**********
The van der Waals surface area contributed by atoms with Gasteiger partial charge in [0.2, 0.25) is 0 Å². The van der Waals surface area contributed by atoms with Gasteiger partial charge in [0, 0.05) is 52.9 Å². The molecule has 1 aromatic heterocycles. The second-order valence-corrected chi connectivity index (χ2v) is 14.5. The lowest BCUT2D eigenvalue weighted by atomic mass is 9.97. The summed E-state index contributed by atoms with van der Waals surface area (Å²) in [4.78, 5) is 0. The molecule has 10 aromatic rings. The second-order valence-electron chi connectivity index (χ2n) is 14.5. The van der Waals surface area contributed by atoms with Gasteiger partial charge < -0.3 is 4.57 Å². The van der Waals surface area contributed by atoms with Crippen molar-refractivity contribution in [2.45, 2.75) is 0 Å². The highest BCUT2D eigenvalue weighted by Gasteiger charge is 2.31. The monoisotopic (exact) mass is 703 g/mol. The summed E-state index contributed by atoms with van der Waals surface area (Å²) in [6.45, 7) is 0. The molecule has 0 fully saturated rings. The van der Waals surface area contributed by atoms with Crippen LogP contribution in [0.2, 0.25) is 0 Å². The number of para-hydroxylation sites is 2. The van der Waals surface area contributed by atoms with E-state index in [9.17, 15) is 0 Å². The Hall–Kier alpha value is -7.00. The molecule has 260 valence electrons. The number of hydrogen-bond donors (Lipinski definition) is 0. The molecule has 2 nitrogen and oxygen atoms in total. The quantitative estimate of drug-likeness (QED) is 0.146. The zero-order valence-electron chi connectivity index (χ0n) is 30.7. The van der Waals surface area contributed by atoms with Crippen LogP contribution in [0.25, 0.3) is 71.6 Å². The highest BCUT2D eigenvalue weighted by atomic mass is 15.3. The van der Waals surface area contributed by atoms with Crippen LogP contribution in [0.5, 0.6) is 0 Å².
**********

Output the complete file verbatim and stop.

The van der Waals surface area contributed by atoms with Gasteiger partial charge in [0.2, 0.25) is 0 Å². The van der Waals surface area contributed by atoms with Gasteiger partial charge in [0, 0.05) is 52.9 Å². The molecule has 1 aromatic heterocycles. The second-order valence-corrected chi connectivity index (χ2v) is 14.5. The lowest BCUT2D eigenvalue weighted by atomic mass is 9.97. The summed E-state index contributed by atoms with van der Waals surface area (Å²) in [4.78, 5) is 0. The molecule has 10 aromatic rings. The second-order valence-electron chi connectivity index (χ2n) is 14.5. The van der Waals surface area contributed by atoms with Gasteiger partial charge < -0.3 is 4.57 Å². The van der Waals surface area contributed by atoms with Crippen molar-refractivity contribution in [2.45, 2.75) is 0 Å². The highest BCUT2D eigenvalue weighted by Gasteiger charge is 2.31. The monoisotopic (exact) mass is 703 g/mol. The summed E-state index contributed by atoms with van der Waals surface area (Å²) in [6.45, 7) is 0. The molecule has 0 fully saturated rings. The van der Waals surface area contributed by atoms with Crippen LogP contribution in [0.2, 0.25) is 0 Å². The number of para-hydroxylation sites is 2. The van der Waals surface area contributed by atoms with E-state index in [9.17, 15) is 0 Å². The Hall–Kier alpha value is -7.00. The molecule has 260 valence electrons. The number of hydrogen-bond donors (Lipinski definition) is 0. The molecule has 2 nitrogen and oxygen atoms in total. The quantitative estimate of drug-likeness (QED) is 0.146. The zero-order valence-electron chi connectivity index (χ0n) is 30.7. The van der Waals surface area contributed by atoms with Crippen LogP contribution in [0.25, 0.3) is 71.6 Å². The highest BCUT2D eigenvalue weighted by atomic mass is 15.3. The van der Waals surface area contributed by atoms with Crippen LogP contribution in [0.5, 0.6) is 0 Å².